Also coming up is Glenna Sprague's 6 Piano Ensemble at Oakton Community College on Saturday, April 27, 8:00 p.m. and Sunday, April 28, 3:00 p.m.

Maureen Flood. President
 Sunday Recital at Harper


grand piano Janice Razaq and Olga Bornovalova will be performing the Poulenc "Concerto for Two Pianos and Orchestra" and Saint-Saens' "Carnival of the Animals" with the Harper Symphony Orchestra on Sunday, April 14, at 3:00 p.m. The performance will be in the Performing Arts Center at Harper College and tickets can be obtained by getting in touch with the Box Office at 847-925-6100.
April Program


Our April 15th program will feature speaker Barbara Kreader presenting: Tuning Into the You-Tube Generation: How Have Students Changed Over the  Years?

This session will explore the ways students and teaching have changed from
the days of the 1950s television program "Ding Dong School" to today's
You-Tube educational tutorials. It will examine the altered pace and
patterns of today's students ways of learning as well as their increasing
need to master music of all styles. 
lisa Oehler, Program Chair


Note from the Editor 
Sir Ken Robinson is a leader in the development of creativity and human resources.  He speaks out for revolution, rather than reform in education, which he feels is in crisis.  I suggest you read his books and hear him speak on the internet.  He is a very humorous speaker.  It will give you something to think about.  And as educators, the topic should fascinate you. 
As music teachers, we're aware that the longer our students have been in school, the more they're afraid to make a mistake.  This wreaks havoc on trying to get a student to improvise or play by ear.  Robinson points out our schools turn out fast food education where everything is guaranteed to be the same (even if it's not good for you).  He encourages us to move to the Zagat type of education, which is built on diversity, with a personalized approach to what is offered.  He strongly argues that the arts should be the center of education or there is no education!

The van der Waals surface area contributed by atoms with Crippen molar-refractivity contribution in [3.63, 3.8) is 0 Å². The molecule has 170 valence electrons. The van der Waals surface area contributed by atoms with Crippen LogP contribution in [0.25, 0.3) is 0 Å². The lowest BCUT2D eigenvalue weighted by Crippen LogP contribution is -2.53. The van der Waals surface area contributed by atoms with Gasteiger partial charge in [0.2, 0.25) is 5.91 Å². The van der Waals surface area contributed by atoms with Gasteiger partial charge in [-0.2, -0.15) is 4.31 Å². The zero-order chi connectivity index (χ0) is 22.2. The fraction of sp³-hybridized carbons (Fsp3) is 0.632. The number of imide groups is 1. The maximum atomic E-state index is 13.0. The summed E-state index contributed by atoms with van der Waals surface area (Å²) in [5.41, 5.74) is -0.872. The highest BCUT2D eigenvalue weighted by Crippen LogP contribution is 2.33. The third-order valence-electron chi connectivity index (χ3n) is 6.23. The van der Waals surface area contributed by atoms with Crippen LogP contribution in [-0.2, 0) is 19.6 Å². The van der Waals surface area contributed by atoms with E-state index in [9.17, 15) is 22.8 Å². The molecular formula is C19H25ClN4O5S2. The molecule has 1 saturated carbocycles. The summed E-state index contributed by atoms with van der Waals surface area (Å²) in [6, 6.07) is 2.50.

Robinson laments that our schools do not teach creativity.  Instead, students are being taught from the waist up, as if they only have heads and only on one side. What our students need are full physical embodied experiences. To quote Robinson, "Creative environments give people time to experiment, to fail, to try again, to ask questions, to discover, to play, to make connections among the seemingly disparate elements."  Experiencing all of this may not lead to an artistic product, but it will teach someone the creative process. 
If we can incorporate the above ideas into our teaching, we'll do an extraordinary job furthering our students education in music and life. 
Deb Lynch, Editor


Piano Teaches Have Good Taste



Chyi-Ling Evans and Fran Only are in the pink for the NWSMTA recital.  It is not required to dress alike to attend, but they do it very well.  They even both wore pearls.  We can't wait for the next recital.

Northwest Suburban Music Teachers Association
Maureen Flood, President
Joan James, Webmaster

Deborah Lynch, Newsletter